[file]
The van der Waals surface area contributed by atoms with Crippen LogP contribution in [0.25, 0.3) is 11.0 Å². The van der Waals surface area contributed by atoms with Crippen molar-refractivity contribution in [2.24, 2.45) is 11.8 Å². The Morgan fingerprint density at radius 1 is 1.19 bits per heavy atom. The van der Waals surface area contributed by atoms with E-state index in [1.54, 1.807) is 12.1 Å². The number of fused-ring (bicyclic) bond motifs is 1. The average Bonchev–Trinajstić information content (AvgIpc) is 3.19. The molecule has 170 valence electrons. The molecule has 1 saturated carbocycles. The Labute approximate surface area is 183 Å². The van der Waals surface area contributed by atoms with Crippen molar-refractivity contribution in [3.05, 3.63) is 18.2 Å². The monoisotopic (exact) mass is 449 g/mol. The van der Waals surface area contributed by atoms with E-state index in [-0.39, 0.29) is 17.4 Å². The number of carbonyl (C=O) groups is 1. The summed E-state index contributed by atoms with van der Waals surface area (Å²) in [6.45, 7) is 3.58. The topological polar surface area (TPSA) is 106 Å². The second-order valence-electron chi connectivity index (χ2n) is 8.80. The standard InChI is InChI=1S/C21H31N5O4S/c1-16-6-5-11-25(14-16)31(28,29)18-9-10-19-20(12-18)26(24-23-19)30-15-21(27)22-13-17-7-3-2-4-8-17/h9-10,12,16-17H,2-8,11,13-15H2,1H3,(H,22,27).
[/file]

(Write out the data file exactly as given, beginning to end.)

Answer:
The van der Waals surface area contributed by atoms with Crippen LogP contribution in [0.25, 0.3) is 11.0 Å². The van der Waals surface area contributed by atoms with Crippen molar-refractivity contribution in [2.24, 2.45) is 11.8 Å². The Morgan fingerprint density at radius 1 is 1.19 bits per heavy atom. The van der Waals surface area contributed by atoms with E-state index in [1.54, 1.807) is 12.1 Å². The number of fused-ring (bicyclic) bond motifs is 1. The average Bonchev–Trinajstić information content (AvgIpc) is 3.19. The molecule has 170 valence electrons. The molecule has 1 saturated carbocycles. The Labute approximate surface area is 183 Å². The van der Waals surface area contributed by atoms with Crippen molar-refractivity contribution in [3.05, 3.63) is 18.2 Å². The monoisotopic (exact) mass is 449 g/mol. The van der Waals surface area contributed by atoms with E-state index in [-0.39, 0.29) is 17.4 Å². The number of carbonyl (C=O) groups is 1. The summed E-state index contributed by atoms with van der Waals surface area (Å²) in [6.45, 7) is 3.58. The topological polar surface area (TPSA) is 106 Å². The second-order valence-electron chi connectivity index (χ2n) is 8.80. The standard InChI is InChI=1S/C21H31N5O4S/c1-16-6-5-11-25(14-16)31(28,29)18-9-10-19-20(12-18)26(24-23-19)30-15-21(27)22-13-17-7-3-2-4-8-17/h9-10,12,16-17H,2-8,11,13-15H2,1H3,(H,22,27).